I have Parkinson’s Disease, (PD).

I’m very vocal about it, too.

Ask me questions.

I will talk about it any chance I get…why? Because the more you know about why I move the way I do the more you’ll understand PD.

Let me give you a bit of my history with PD.

How did I get PD?

I’m a Vietnam war veteran. I was stationed in Udorn, Thailand at a little radio listening station called 7th RRFS (Radio Research Field Station) Ramasun. We intercepted top secret radio communications from the Vietcong. While there, I was exposed to Agent Orange, Ranch-hand, and other herbicides. These herbicides cause PD. Symptoms may not show until decades later.

About 30 years later, I was at my GP doctor for a physical. He noticed my right hand had a rolling tremor while at rest and immediately sent me down the hall to a neurologist who eventually pronounced me a PWP (person with Parkinson’s). Having no idea what Parkinson’s Disease is, I went on my jolly way home. I found it to be degenerative, neurological disease that eats away at part of the brain that controls fine motor movement. By the time my first tremors became noticeable, 80% of the small motor controller section had died. There was no getting that section up and going again.

My neurologist prescribed Sinemet (carbidopa/levodopa), the gold standard of medicine to control PD tremors. Sinemet causes nausea, also. Stalevo 100 was prescribed. It has an additional component, entacapone, to reduce nausea. The nausea subsided but continued for 7years. I expected nausea for the first few hours of my day. I started my meds at 6:00 AM and by 11:00 AM I was feeling well enough to emerge from my hiding place to join in on the day.

As the PD slowly progressed, the dosage went from Stalevo 100 to Stalevo 250 the maximum dosage and it was soon evident something more was needed to control the tremors.

Then suddenly, after about 7 years on Stalevo it just stopped working! “These things happen”, I’m told. You see, PD is very unpredictable. And, the experience one person as could be completely different from another’s.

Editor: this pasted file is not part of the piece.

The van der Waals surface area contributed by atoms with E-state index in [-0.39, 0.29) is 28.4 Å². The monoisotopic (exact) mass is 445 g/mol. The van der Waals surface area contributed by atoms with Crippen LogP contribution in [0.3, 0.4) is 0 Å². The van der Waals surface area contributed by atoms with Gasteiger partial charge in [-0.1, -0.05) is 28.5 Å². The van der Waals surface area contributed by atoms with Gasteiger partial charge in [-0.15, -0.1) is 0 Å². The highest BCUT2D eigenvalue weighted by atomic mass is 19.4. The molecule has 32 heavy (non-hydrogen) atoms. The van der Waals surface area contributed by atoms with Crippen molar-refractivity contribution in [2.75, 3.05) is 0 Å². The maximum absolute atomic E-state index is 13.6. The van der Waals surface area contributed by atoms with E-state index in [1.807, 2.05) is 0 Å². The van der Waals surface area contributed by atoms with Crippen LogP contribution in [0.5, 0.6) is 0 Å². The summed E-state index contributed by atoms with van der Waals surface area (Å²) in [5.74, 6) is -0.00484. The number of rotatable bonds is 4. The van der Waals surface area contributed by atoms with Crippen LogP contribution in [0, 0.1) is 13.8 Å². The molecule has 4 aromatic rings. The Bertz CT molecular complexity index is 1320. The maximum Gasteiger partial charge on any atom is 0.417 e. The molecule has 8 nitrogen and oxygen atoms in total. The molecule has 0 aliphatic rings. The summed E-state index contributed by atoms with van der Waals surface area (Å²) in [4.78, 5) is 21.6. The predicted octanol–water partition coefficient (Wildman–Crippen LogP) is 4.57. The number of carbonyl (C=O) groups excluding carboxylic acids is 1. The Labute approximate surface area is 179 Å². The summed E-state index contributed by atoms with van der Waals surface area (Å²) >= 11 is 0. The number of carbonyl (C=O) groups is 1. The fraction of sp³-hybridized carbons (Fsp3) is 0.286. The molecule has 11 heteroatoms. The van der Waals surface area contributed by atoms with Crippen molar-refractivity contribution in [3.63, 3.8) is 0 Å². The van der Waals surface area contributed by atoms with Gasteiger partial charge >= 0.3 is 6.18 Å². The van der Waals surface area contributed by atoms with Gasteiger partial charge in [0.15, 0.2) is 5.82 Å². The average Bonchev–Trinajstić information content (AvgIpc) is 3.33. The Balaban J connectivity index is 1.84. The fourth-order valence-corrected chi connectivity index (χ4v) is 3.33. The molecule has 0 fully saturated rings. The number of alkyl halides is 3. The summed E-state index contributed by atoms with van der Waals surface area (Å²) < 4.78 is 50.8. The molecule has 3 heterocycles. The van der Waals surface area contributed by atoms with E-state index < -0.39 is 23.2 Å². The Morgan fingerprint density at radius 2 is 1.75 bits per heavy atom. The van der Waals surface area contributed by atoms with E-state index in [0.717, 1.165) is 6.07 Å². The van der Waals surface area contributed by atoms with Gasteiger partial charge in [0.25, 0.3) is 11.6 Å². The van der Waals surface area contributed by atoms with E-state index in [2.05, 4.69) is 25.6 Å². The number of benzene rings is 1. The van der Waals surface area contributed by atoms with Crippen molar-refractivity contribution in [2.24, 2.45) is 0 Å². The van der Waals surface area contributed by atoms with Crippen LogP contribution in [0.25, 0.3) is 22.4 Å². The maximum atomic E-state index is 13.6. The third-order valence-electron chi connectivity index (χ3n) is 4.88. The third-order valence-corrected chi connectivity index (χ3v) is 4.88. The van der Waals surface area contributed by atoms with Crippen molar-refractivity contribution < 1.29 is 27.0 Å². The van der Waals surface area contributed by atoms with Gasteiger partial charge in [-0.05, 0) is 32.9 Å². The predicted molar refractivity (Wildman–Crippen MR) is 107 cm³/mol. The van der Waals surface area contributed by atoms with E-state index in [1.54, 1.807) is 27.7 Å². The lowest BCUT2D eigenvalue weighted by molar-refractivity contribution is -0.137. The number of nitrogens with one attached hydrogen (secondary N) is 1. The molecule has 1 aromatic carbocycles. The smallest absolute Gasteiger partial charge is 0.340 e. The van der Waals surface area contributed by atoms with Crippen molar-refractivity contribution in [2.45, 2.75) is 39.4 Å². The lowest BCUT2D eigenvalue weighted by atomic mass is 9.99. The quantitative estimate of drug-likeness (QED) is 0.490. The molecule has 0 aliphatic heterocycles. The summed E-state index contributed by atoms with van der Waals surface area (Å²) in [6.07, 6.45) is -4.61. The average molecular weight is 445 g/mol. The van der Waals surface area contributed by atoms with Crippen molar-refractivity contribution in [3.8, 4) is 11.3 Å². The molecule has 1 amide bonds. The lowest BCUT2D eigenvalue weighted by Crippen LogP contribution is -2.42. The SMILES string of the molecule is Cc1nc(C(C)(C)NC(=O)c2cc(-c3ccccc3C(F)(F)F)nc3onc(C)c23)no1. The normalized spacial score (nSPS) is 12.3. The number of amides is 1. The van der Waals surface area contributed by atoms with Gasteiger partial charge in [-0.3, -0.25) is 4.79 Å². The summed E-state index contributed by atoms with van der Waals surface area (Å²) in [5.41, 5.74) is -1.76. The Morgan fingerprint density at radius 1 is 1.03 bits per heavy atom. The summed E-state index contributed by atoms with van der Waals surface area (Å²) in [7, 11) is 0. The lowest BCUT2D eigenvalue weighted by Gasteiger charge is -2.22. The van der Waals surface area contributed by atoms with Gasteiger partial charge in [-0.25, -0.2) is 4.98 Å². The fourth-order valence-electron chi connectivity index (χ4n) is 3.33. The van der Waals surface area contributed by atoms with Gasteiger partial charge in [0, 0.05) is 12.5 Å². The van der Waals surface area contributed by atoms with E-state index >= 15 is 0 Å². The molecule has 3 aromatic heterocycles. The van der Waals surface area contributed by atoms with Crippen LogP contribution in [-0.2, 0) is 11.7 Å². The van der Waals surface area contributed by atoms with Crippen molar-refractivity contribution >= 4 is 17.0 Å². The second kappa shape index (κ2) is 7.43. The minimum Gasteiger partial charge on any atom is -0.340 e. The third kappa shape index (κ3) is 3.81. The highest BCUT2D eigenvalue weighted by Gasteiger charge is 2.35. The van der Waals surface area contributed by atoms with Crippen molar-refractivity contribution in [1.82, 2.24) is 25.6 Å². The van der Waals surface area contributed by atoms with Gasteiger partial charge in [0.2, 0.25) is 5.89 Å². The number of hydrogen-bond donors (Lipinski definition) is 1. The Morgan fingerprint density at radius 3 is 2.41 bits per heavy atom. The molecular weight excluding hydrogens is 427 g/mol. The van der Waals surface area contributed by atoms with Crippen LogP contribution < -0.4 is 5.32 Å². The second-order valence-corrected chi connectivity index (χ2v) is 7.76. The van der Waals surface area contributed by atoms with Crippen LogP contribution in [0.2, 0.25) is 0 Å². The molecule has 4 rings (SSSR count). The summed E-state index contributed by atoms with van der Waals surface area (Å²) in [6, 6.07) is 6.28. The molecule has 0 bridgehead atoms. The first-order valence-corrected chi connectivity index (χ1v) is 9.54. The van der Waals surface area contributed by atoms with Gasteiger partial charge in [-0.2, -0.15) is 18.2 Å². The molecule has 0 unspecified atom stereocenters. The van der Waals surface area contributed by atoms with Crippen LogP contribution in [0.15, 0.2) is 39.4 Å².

My tremoring progressively became worse. Rytary, a new drug, was my last hope. It worked well for awhile then, and with no warning, the Rytary stopped working. This is called going “Off”. It’s when the medication just suddenly stops working. It will eventually go back “On” to control my tremors once again. But, the length of time it takes to cycle from Off to On varies is impossible to predict.

To provide an extra line of defense DBS can be implanted. DBS (Deep Brain Stimulator) is an electronic device, similar to a heart pacemaker. Holes are drilled in the top of the skull and long probes are inserted into the brain. This DBS system bathes the area of the brain responsible for small motor movements with electric pulses which encourage dopamine to be produced again and blocks some of the erroneous electronic signals generated by the brain. However, like the pharmaceuticals that have maxed out their effectiveness, the DBS may max out in the future, too. Remember, this is a degenerative disease and there is no known cure, today.

Pharmaceuticals and DBS are only temporary ways to stop or slow the disease’s progress.

PD has an absolute ton of symptoms that range from tremors, to anxiety to nervous monsters that wreck havoc with the natural rhythm that’s interior to the body, stripping it of balance, and feeling of calmness and quiet, replacing them with insecurity, unsteadiness, constant noise, and interior nervousness, just to mention a few of the non-motor symptoms that plague a PWP.

One of the most noticeable of the movement disorders, Freezing, which results in stopping all movement with no notice.

It happens as a PWP passes through a doorway, or when the floor changes color, when the carpet changes pattern, or when someone walks in the path of the PWP. To get going again, the PWP will use special words, or whistles, or sings a tune. Here again, nobody knows the cause of freezing and every PWP will exhibit different ways of showing what’s going on inside.

Then there’s days that you feel like your feet are stuck in mud while swimming through oily water. Every movement seems like it’s in slow motion. This is called Bradykenisia. It will last anywhere from a few minutes to hours to days.

Here are some symptoms:

Rigidity (stiffness) more slowness and at times, pain.

Postural instability which makes one appear drunk.

Handwriting becomes small and cramped.

Facial expression becomes still causing one to seem uninvolved and grumpy. This is known as mask face.

The voice softens.

Shuffling walk and slumped posture.

Speech becomes muffled/stuttered/slurred.

Sleep problems.

Restless leg syndrome.


Sexual dysfunction




Skin Changes


Muscle cramps

Poor/no sense of smell or taste

Swallowing difficulty

Automatic muscle functions like breathing, swallowing having bowel movement, eye blinking slows or stops, tongue movement becomes thick, slurred speech.

For more detailed description of PD, please visit the Boyson Heights Library and borrow a copy of the Parkinson’s Disease Resource Guide 2020. Or visit www.neaurochallenge.org